Institute of Missiology and Communications
Pune – India

November / December  / 2006


Afghanistan: United Nations High Commission for Refugees says Increasing Violence in the South is Causing Number of Internally Displaced Persons to Rise

In Afghanistan growing instability and insecurity has brought the problem of refugees and internally displaced persons which troubled the country for years back to the surface. After the fall of the Taliban regime Afghan refugees began to return home from various parts of the region under the guidance and supervision of the United Nations High Commission for Refugees, UNHCR. Since July, an estimated 15,000 families have been displaced in the southern provinces of Kandahar, Urugan and Helmand. This fresh displacement adds new hardshiip to a population already hosting 116,400 people earlier uprooted by conflict and drought. Afghanistan has one of the highest refugee populations in the world. In 2005 it signed the UN 1951 Convention of Refugee Status and relative 1967 Protocol. Since the end of 2001, more than 2.5 million Afghans have repatriated from Iran and Pakistan. In 2005 over 400,000 were repatriated and now re-inserting themselves in the social tissue of their home country. Catholic agencies involved in assisting Afghan refugees include the Jesuit Refugee Service and a Salesian Community in Quetta province of Pakistan, only 100 km from the border with Afghanistan. (Agenzia Fides)

Amman, Jordon: Pontiff Erred In His Islam Remarks, 38 Muslim Leaders Assert In 'Open Letter'

Pope Benedict XVI erred in assertions and made misstatements about Islam in a September address that provoked a storm of protests from the Muslim community, said an open letter signed by 38 Muslim scholars, officials and chief muftis from more than two dozen countries throughout the world. The Oct. 15 “Open letter to his holiness Pope Benedict XVI,” which was to be delivered to the Vatican envoy in Amman on that day, said the Muslim leaders accepted the pontiff’s “unprecedented personal expression of sorrow and … clarification and assurance that your quote does not reflect your own personal opinion,” and applauded his efforts “to oppose the dominance of positivism and materialism in human life.” The four-page letter was posted Oct. 14 on the Islamica Magazine Web site, a quarterly based in Los Angeles, Calif. “In the spirit of open exchange,” the 38 Muslim leaders said, they hoped to use Pope Benedict’s reference to the comments of the 14th century Byzantine Emperor Manuel II Paleologus as “the starting point for a discourse on the relationship between reason and faith.” (Catholic Online)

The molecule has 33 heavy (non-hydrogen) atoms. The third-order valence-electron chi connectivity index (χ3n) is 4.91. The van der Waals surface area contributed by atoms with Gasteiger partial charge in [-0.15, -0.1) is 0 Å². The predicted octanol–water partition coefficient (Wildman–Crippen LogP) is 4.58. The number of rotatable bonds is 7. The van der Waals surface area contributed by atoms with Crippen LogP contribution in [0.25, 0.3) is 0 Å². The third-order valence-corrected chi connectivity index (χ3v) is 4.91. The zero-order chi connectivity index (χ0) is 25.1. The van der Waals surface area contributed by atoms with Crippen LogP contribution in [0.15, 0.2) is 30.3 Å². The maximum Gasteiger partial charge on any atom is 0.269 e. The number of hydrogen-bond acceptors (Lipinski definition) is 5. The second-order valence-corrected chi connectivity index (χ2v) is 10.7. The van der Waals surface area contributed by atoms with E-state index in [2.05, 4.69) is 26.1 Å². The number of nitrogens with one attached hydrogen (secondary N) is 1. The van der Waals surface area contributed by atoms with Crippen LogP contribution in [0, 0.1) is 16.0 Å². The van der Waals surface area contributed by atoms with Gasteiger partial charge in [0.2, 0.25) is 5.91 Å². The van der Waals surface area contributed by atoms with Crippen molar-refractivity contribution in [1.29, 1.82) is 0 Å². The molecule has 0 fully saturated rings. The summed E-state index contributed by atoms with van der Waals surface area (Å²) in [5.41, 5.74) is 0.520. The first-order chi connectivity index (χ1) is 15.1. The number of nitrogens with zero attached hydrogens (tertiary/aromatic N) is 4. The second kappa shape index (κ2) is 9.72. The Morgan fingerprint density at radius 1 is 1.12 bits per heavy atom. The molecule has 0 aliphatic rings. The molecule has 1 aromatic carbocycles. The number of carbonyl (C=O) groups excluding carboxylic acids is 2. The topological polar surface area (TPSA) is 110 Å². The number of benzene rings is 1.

Canada, Coquitlam: Catholic Bioethics Priest `Cuts Through Spin' On Stem-Cell Debate

Society needs to cut through hype surrounding the stem-cell debate, a debate that has incorrectly identified the Catholic Church as standing against stem-cell research aimed at medical breakthroughs, said the director of U.S. Catholic bioethics center. Father Tadeusz Pacholczyk, director of the National Catholic Bioethics Center in Philadelphia, Pa., spoke to some 200 at Our Lady of Fatima Parish here Sept. 27 on stem-cell research and accompanying moral issues in a talk, “Cutting Through the Spin of Stem Cells and Cloning." Although Father Tadeusz Pacholczyk is only 40 years old, he has accomplished more academically than most do in a lifetime. He has a doctorate in neuroscience from Yale University, four undergraduate degrees in molecular and cellular biology, chemistry, biochemistry and philosophy, as well as two degrees in advanced theology from the Pontifical Gregorian University in Rome. He has addressed state legislatures, and regularly travels around Canada and the United States to speak on stem-cell research. "It is incorrect to say that the Roman Catholic Church is against stem-cell research," he said to begin his talk. "It is only correct to say the Roman Catholic Church is against embryonic stem-cell research. The ethical concerns differ with the source of the stem cells, because you do have to destroy an early and vulnerable human to get embryonic cells." Father Pacholczyk stressed that the Catholic Church supports adult stem-cell research, and went on to clarify the difference between normal cells, such as skin cells, and stem cells. He explained that if you scrape off a few cells from your face and put them in a Petri dish, the only thing that could ever be produced from that Petri dish would be skin cells. (CCN/The B.C. Catholic)